Barry's TV Cabinet
Repaired by Scott Mitchell
Barry has lots to say about his television. Purchased by his parents in 1977, it was one of the first TVs manufactured for colour transmission; it had a remote control and was set-up for a video connection (something that Barry couldn’t comprehend at the time of purchase). The ‘tele’ was the dominant feature of his parents’ lounge room and he saw it as an object that brought the family together. Each night the family would sit in their respective chair with their dinner in their lap and enjoy the evening programs together. Barry was a latchkey child, and reminisces about afternoons alone in the house in front of the TV with shows like ‘Mister Ed’ and ‘Twilight Zone’ sparking his imagination. The TV had a series of levers on the front, one for contrast, one for brightness and one for colour. He recalls many arguments over the colour. Is it too pink? Is it too blue? In the early 2000s Barry moved the TV out to his back shed, not because it was broken but because it had become obsolete – a remnant of the defunct analogue broadcast system. He covered it in plastic and put the legs on bricks to prevent damage from the damp.
Scott Mitchell has transformed Barry’s TV from a receiver of free-to-air transmission into a transmitter that echoes back electrical signals from an earlier time, repopulating the analogue air-waves once more, albeit on a very local level. Any screen that still supports analogue reception may tune into this transmission and experience Australian TV as it was in 1977. The original TV control panel is functional – here the channel selection can be made, and the volume and colour adjusted.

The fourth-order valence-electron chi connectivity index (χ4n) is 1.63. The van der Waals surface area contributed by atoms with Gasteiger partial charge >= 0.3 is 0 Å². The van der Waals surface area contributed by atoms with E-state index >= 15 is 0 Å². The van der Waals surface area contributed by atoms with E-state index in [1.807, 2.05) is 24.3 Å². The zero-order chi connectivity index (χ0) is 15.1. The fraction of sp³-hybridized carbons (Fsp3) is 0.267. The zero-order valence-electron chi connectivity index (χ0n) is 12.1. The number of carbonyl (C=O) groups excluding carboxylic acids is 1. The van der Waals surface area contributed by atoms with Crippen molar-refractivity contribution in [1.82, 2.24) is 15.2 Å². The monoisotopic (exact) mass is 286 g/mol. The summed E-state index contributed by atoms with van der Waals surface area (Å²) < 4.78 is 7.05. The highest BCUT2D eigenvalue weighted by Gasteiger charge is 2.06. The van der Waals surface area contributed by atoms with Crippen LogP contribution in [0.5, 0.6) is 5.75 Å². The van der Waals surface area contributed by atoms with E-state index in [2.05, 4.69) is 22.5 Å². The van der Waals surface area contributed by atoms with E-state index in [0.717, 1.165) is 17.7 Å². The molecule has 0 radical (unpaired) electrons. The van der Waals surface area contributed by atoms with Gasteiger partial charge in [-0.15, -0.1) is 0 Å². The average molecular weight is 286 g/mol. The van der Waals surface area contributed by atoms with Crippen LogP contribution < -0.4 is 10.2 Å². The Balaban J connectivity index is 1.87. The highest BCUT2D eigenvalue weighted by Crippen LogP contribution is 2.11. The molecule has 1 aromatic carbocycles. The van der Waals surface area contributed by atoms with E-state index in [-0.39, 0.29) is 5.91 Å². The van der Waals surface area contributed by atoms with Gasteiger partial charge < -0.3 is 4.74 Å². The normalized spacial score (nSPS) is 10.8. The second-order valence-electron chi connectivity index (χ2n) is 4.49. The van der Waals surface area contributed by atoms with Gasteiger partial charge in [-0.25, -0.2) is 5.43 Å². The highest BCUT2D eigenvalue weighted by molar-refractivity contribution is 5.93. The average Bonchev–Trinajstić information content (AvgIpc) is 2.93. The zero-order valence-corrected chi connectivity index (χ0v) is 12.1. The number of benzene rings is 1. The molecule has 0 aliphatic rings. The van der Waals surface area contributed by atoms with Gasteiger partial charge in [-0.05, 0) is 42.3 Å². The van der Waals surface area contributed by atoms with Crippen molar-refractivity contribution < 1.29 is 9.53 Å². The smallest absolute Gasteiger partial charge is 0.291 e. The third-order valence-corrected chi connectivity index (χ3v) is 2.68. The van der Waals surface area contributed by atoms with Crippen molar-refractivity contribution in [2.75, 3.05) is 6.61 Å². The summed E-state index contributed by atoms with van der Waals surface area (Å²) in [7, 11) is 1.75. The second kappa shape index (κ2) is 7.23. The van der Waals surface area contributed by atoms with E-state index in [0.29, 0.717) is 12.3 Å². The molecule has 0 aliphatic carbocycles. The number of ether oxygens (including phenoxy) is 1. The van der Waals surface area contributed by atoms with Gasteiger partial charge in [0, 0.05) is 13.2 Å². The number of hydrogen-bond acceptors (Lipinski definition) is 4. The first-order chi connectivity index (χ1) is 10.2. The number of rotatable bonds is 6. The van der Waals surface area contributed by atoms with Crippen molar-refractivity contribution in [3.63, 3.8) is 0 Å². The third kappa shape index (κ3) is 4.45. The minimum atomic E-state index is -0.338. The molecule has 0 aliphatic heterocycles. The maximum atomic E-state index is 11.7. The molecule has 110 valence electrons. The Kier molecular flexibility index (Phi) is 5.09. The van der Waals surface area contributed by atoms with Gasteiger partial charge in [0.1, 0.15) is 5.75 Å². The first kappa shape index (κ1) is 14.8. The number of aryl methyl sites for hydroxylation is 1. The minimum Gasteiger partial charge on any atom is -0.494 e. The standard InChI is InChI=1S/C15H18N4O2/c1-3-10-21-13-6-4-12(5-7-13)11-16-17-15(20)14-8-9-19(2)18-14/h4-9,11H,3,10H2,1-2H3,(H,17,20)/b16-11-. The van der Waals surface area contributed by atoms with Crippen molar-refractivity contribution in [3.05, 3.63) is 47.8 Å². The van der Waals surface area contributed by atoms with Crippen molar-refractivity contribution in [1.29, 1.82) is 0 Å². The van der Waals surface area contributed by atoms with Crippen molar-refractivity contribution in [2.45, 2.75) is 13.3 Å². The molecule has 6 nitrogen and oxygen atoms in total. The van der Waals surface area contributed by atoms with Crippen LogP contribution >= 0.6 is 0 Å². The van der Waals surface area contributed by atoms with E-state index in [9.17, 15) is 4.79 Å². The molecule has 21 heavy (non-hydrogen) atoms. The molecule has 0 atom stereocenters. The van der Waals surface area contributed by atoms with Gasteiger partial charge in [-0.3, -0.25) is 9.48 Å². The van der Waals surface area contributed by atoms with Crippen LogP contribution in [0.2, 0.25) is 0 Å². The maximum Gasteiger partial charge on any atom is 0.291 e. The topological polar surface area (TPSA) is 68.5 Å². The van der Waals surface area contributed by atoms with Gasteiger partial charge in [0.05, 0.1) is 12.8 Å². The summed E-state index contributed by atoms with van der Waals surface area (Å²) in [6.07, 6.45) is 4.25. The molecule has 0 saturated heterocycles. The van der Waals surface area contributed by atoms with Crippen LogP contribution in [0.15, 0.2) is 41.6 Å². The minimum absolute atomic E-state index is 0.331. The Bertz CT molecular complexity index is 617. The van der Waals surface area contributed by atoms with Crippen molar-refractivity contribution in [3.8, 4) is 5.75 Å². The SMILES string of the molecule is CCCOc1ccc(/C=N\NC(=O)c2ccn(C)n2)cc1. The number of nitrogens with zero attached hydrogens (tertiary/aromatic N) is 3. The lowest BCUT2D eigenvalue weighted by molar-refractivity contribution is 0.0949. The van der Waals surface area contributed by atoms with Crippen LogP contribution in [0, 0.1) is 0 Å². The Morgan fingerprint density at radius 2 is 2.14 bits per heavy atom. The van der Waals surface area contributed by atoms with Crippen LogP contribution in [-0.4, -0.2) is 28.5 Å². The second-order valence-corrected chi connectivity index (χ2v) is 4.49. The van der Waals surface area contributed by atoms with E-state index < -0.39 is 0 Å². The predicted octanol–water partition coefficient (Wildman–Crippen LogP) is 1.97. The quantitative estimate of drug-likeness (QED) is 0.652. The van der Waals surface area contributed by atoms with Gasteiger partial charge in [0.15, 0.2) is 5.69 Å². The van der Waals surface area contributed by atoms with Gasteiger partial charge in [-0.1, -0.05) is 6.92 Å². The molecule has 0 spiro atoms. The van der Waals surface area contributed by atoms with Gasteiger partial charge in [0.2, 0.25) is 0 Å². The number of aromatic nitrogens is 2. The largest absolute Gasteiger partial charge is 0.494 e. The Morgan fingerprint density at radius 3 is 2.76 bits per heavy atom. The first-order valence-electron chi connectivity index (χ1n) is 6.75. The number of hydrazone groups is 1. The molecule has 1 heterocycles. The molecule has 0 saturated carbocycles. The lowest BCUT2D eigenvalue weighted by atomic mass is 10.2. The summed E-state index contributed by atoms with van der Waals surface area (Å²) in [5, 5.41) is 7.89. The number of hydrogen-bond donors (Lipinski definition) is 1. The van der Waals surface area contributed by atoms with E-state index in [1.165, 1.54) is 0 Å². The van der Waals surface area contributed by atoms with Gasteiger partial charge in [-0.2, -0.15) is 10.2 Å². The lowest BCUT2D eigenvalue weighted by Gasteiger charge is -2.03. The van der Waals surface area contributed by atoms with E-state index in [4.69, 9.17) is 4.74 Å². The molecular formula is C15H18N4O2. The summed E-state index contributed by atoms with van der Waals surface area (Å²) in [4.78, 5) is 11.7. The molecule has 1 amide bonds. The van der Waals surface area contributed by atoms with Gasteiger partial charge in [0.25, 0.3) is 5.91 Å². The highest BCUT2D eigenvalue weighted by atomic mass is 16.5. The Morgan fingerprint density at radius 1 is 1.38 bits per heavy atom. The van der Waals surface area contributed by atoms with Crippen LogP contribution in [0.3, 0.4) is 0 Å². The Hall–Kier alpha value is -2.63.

Design Repairer: Scott Mitchell
Scott holds an honours degree in Fine Art (Sculpture) and a PhD in Design. His art and design practice investigates the social nature of objects with specific focus on modes of amateur production. This field is explored through projects that engage existing communities and emergent, online practices. Scott’s research seeks to understand the significant role material processes play in forming communities and in developing shared meaning structures. Previous projects have engaged with practices of creative consumption (hacking and modding), amateur radio broadcasting, solar tracking and the generation of giant smoke rings. Scott’s projects adopt an open source attitude to knowledge production, the projects often build upon existing DIY practices and feed back into these amateur communities through the sharing of construction methods and build narratives.
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Barry’s TV Cabinet. Repaired by Scott Mitchell. Photos by Lee Grant. Image copyright Hotel Hotel.